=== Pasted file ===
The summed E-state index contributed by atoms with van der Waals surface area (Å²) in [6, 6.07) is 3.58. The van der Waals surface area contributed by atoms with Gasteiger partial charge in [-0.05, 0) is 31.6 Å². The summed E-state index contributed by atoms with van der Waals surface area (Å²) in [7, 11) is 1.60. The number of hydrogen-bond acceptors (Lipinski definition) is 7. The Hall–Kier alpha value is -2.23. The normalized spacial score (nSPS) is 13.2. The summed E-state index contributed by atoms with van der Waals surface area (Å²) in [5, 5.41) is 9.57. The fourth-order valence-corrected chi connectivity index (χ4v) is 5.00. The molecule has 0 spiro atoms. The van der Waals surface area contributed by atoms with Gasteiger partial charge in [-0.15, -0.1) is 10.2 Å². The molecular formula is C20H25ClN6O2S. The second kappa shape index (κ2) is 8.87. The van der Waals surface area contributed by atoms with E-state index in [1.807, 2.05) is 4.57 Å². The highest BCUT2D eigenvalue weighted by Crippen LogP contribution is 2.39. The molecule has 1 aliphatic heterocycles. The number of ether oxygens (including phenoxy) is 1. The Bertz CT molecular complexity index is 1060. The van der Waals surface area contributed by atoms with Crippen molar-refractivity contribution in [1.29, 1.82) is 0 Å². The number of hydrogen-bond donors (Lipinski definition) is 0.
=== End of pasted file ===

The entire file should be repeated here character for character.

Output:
The summed E-state index contributed by atoms with van der Waals surface area (Å²) in [6, 6.07) is 3.58. The van der Waals surface area contributed by atoms with Gasteiger partial charge in [-0.05, 0) is 31.6 Å². The summed E-state index contributed by atoms with van der Waals surface area (Å²) in [7, 11) is 1.60. The number of hydrogen-bond acceptors (Lipinski definition) is 7. The Hall–Kier alpha value is -2.23. The normalized spacial score (nSPS) is 13.2. The summed E-state index contributed by atoms with van der Waals surface area (Å²) in [5, 5.41) is 9.57. The fourth-order valence-corrected chi connectivity index (χ4v) is 5.00. The molecule has 0 spiro atoms. The van der Waals surface area contributed by atoms with Gasteiger partial charge in [-0.15, -0.1) is 10.2 Å². The molecular formula is C20H25ClN6O2S. The second kappa shape index (κ2) is 8.87. The van der Waals surface area contributed by atoms with E-state index in [1.807, 2.05) is 4.57 Å². The highest BCUT2D eigenvalue weighted by Crippen LogP contribution is 2.39. The molecule has 1 aliphatic heterocycles. The number of ether oxygens (including phenoxy) is 1. The Bertz CT molecular complexity index is 1060. The van der Waals surface area contributed by atoms with Crippen molar-refractivity contribution in [1.29, 1.82) is 0 Å². The number of hydrogen-bond donors (Lipinski definition) is 0.